It's reassuring to know that you also agree, I just hope that the vendor will accept that there is a problem and put pressure on the solicitors at fault to fix it. I believe he has held on to some of the other flats he owned so he should still have a vested interest in making sure the leases are watertight.

          I was maybe being a bit optimistic in thinking that there would be something out there in black and white that clearly indicates the other solicitors are in the wrong. But if anyone knows of anything I would gladly hear it!



          Comment


            #6
            Make a complaint to the SRA against the solicitors which did the extension.

            Comment


              #7
              Thanks for the reply Gordon, unfortunately that isn't something I can do as neither of these solicitors work for me, and I have not completed the purchase of the flat. I'm mainly looking for information to persuade the vendor that the solicitors he has previously instructed are indeed in the wrong and that there is a problem with the lease that they should be putting right.

              Comment


                #8
                Perhaps you can ask your solicitor to consider what would happen if the other leaseholders with new leases refused to pay service charges, Who would be entitled to enforce the debts?

                The time to insist on changes is now whilst you are in a position to negotiate. The cost of walking away seems to be nothing compared with the cost of trying to resolve the issues later and the difficulty when you try to sell the property.

                A good solicitor who is studying the documents and considering your best interests is priceless. Just don't tell her otherwise the charges may increase

                Comment


                  #9
                  Too late Eagle, I've already told her how great she is on a few occasions! What is more worrying is the fact that three other conveyancers have failed to spot this problem and put the other sales straight through. But that's probably a whole other topic thread in itself...

                  I have no intention of buying in to a defective lease, and I will walk away if needs be. Just trying to do everything possible on my part to salvage this purchase before I throw in the towel.

                  It's a good point about the service charge query, I'm currently waiting to see if the vendor has managed to have any constructive discussions with the solicitors who did the lease extension for him. If they keep pushing back on the concerns raised I'll ask my solicitor to put that query through and see how they respond.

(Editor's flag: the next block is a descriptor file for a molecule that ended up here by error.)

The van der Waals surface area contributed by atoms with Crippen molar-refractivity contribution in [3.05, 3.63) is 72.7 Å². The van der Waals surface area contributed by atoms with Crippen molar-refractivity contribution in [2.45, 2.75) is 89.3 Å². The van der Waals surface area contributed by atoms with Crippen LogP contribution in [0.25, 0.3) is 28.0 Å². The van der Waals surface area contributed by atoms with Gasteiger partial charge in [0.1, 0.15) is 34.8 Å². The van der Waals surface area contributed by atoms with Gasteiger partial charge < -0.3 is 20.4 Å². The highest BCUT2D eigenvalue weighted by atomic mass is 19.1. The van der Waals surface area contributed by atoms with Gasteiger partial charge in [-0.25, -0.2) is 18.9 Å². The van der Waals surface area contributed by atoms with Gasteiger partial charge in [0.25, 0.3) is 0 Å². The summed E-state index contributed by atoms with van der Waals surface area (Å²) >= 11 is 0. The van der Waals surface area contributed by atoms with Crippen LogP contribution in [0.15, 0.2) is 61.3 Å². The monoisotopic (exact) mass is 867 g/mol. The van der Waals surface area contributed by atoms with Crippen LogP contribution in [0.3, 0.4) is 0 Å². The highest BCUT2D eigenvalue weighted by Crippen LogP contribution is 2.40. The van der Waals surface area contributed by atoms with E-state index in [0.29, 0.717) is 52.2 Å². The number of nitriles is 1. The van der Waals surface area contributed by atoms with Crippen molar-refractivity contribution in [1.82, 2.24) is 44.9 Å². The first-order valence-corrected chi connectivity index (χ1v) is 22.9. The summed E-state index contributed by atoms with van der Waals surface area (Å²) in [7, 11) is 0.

Thanks again for the helpful replies!

                  Comment


                    #10
                    Are you sure this is a lease and not a deed of variation. The inclusion by reference of information from the previous lease, about amounts payable suggests the latter.

                    Comment


                      #11
                      Hello - the title of the new document is "Deed of Lease and Surrender", furthermore it contains a clause stating:

                      "The Original Lease and any deed supplemental and collateral to the Lease included in the Deed of Variation or Rectification shall be deemed to have been surrendered upon the date of this Lease"

                      Comment


                        #12
                        Sorry - my typo there "...including the Deed of Variation...."

                        Comment


                          #13
                          Where an existing lease is a tripartite lease the third party can be required to enter into the new lease, but not so as to be liable to perform any obligations after the date the existing lease expires. If the third party declines to take on any obligations after the date the existing lease expires the lease must make provision for the third party obligations to be discharged by someone else. See section 57(10) and (11) of the Leasehold Reform, Housing and Urban Development Act 1993.

                          If it really is the case that the new lease does not make any provision for maintenance whether on the part of the landlord to repair etc or on the part of the tenant to reimburse the cost, the lease is defective and cannot possibly be accepted. Whilst an application can be made to rectify the position, that is not, as the OP says, something a purchaser wants to buy into.

                          What form does the new lease take? Does it incorporate the terms of the old lease by reference? If it does, the precise wording will tell us whether the maintenance provisions are incorporated and enforceable. Even if they are, the whole thing is very messy as the landlord will be responsible for maintaining some parts of the building and the third party other parts. That alone is enough to walk away.